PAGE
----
One Chicago Blackhawks player after another tried to thwart him, three of them in all, each one left looking silly, as if skating on taffy. This was late in Game 1 of the 1992 Stanley Cup Final between the Blackhawks and Pittsburgh Penguins. When Jaromir Jagr, Pittsburgh's 20-year-old wunderkind, was finally done juking his way to the front of the net, he backhanded the puck past goaltender Ed Belfour, a goal that wasn't merely one of the most breathtaking individual plays in the annals of the Stanley Cup Playoffs -- Penguins captain Mario Lemieux called it the greatest goal he'd ever seen -- but perhaps the defining highlight in a postseason full of them for the 1991-92 Penguins.
Video: 1991-92 Penguins win second consecutive Stanley Cup
"When you win once, people wonder," forward Kevin Stevens told Sports Illustrated. "When you win twice, it's no fluke."
In successfully defending their Cup title, the Penguins perfected the art of peaking at the optimal time, showcasing a mountain of mental and physical resolve in the process. Indeed, in November 1991, weeks into the season, the Penguins were mourning the death of their beloved coach, Bob Johnson, who had guided them to their first Cup title six months earlier.
[1991-92 Pittsburgh Penguins roster]
"We learned a lot from Bob -- we learned how to win," Lemieux said. "We're a very tough team to coach, a team that was known for offense, but he taught us how to play defense. He was the main reason we won the Stanley Cup.
"Nobody thought that we could win … but Bob made us believe that anything was possible."
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Scotty Bowman, who was Penguins director of player personnel, was named coach, and though he took over a team with Lemieux, widely regarded as the premier player in the NHL, the electrifying Jagr and such standouts as Stevens, defenseman Paul Coffey and forwards Ron Francis and Joe Mullen, nothing came easily. Lemieux led the League with 131 points (44 goals, 87 assists) but was plagued throughout the season by back pain.
In the Patrick Division Semifinals, the Penguins trailed the best-of-7 series 3-1 against the Washington Capitals before prevailing in seven games, then fell behind the New York Rangers 2-1 in the division final, losing Lemieux for the series after he broke his hand on a slash by forward Adam Graves in Game 2.
The Penguins rallied to win the final three games against the Rangers before sweeping the Boston Bruins in the Wales Conference Final, taking a seven-game winning streak into the Stanley Cup Final.
"We stay on an even keel and do what it takes to win," Stevens said.
And then, before the crowd at Civic Arena in Pittsburgh had even settled in for Game 1 of the Final, the Penguins needed that even keel like never before. The Blackhawks scored 6:34 into the game and led 3-0 in the first period and 4-1 midway through the second.
Pittsburgh forward Rick Tocchet, a late-season acquisition from the Philadelphia Flyers, scored late in the second to make it 4-2. Lemieux made it 4-3 nearly one minute later on an impossibly angled shot from the goal line, and then Jagr went solo with his highlight-reel goal to tie it 4-4 with just under five minutes remaining in the third. Lemieux scored the game-winner, pumping in a rebound of a Larry Murphy slap shot on the power play with 13 seconds left in the third.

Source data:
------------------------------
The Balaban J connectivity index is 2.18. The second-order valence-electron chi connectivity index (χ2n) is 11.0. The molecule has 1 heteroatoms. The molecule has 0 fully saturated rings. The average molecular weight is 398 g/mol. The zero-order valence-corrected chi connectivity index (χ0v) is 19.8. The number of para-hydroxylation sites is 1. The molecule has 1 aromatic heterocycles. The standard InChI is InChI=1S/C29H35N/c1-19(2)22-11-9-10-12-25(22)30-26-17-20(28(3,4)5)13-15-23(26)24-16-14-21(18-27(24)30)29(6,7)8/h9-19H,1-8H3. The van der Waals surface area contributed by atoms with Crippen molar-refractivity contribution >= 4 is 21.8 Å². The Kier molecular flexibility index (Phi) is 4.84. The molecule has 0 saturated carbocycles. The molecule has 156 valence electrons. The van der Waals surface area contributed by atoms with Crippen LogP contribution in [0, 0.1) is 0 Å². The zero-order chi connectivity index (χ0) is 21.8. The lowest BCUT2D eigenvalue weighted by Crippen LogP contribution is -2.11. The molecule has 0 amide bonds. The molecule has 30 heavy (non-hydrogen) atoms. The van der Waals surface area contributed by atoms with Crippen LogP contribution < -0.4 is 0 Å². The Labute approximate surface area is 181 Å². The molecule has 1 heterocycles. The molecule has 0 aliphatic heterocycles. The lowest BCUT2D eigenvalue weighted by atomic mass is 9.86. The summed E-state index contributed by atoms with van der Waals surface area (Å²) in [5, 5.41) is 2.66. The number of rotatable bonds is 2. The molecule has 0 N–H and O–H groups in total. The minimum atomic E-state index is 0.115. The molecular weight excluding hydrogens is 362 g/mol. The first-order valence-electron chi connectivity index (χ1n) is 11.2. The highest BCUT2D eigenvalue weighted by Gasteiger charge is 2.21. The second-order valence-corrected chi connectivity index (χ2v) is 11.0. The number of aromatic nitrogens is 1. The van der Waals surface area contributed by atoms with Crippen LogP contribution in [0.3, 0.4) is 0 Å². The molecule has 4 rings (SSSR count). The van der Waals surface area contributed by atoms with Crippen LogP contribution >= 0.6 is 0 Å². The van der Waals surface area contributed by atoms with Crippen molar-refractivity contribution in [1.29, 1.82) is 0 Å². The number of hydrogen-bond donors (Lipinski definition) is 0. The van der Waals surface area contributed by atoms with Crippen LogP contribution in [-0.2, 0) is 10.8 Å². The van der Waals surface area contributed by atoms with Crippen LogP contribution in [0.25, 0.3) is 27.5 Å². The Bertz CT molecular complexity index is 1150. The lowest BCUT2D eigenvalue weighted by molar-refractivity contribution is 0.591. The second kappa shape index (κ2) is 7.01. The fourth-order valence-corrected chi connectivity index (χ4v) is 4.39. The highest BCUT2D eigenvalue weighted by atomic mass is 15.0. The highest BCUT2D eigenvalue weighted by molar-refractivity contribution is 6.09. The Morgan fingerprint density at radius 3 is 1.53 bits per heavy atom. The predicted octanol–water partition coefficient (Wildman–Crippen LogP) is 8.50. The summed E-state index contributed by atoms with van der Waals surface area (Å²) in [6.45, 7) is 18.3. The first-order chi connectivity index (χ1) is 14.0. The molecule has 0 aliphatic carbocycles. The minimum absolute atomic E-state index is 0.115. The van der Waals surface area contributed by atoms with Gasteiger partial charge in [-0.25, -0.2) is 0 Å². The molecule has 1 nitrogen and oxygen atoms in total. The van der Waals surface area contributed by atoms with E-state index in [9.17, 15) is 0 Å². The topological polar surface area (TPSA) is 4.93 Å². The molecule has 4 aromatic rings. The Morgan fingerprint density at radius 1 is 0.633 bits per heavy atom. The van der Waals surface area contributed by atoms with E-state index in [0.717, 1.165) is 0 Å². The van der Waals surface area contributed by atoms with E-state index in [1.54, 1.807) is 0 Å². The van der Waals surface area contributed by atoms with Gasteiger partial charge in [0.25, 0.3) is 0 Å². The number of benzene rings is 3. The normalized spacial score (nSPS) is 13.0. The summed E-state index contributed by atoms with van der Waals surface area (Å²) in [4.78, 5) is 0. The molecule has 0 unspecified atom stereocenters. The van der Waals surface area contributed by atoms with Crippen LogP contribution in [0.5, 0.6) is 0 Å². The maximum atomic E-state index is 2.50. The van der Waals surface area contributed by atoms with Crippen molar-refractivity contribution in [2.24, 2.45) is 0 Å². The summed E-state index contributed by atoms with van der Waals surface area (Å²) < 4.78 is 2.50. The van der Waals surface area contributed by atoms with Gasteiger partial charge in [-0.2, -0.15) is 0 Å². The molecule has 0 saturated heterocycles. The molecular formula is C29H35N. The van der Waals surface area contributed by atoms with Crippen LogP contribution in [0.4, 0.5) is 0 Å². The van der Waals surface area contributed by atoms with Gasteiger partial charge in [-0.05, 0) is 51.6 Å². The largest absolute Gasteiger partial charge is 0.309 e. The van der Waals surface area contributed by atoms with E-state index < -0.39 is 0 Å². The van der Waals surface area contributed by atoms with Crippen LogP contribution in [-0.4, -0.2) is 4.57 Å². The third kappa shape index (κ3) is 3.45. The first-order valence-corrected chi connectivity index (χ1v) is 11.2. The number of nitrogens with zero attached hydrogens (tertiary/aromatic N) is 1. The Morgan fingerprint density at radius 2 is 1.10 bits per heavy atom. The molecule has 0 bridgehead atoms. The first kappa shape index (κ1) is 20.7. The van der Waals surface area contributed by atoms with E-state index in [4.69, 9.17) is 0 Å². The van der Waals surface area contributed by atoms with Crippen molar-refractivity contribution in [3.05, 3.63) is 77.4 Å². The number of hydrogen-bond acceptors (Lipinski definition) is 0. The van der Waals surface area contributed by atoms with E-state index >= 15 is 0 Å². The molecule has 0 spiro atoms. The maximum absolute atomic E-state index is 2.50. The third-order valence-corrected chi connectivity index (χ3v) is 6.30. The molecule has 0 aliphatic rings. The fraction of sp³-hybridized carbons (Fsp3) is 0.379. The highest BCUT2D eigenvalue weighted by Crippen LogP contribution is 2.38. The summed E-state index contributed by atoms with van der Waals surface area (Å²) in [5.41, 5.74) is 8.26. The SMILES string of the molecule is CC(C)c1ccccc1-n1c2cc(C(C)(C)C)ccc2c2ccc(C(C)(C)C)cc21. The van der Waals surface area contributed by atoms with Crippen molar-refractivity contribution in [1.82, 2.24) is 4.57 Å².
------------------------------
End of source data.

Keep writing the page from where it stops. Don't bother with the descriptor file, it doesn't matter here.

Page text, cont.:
The Penguins got two more goals from Lemieux in Game 2 and won 3-1, then got a stellar effort from goaltender Tom Barrasso, who made 27 saves in a 1-0 win in Game 3.
After Game 4 was tied in the third period following a hat trick by Blackhawks forward Dirk Graham, Murphy and Francis each scored to help the Penguins win 6-5, their 11th straight victory -- the most consecutive wins by one team in a single postseason, a record Pittsburgh shares, coincidentally, with the 1991-92 Blackhawks, as well as the 1992-93 Montreal Canadiens.
Lemieux, to nobody's surprise, won his second straight Conn Smythe Trophy as playoff MVP after he had 34 points (16 goals, 18 assists) in 15 games.
Somebody asked him if the Penguins qualified as a dynasty.
"That's a pretty strong word, when you talk about dynasty," Lemieux said. "We'll know next year at this time."
And then the Penguins commenced their second Stanley Cup championship celebration, full of joy and relief, delighting in replays of Jagr's epic goal and paying homage to Johnson, known throughout the hockey world as "Badger Bob."
"I thought of him every game in the playoffs," Murphy said. "It's not a situation where you say out loud, 'Let's win one for Bob.' But every guy on this team knows we are at the level we are because of Bob Johnson."
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The Greatest NHL Teams were voted by fans during the 2017 Stanley Cup Playoffs, as part of the NHL Centennial Celebration. Stanley Cup championship teams from 1918-2016 were eligible, and the top 10 were announced during the 2017 Final.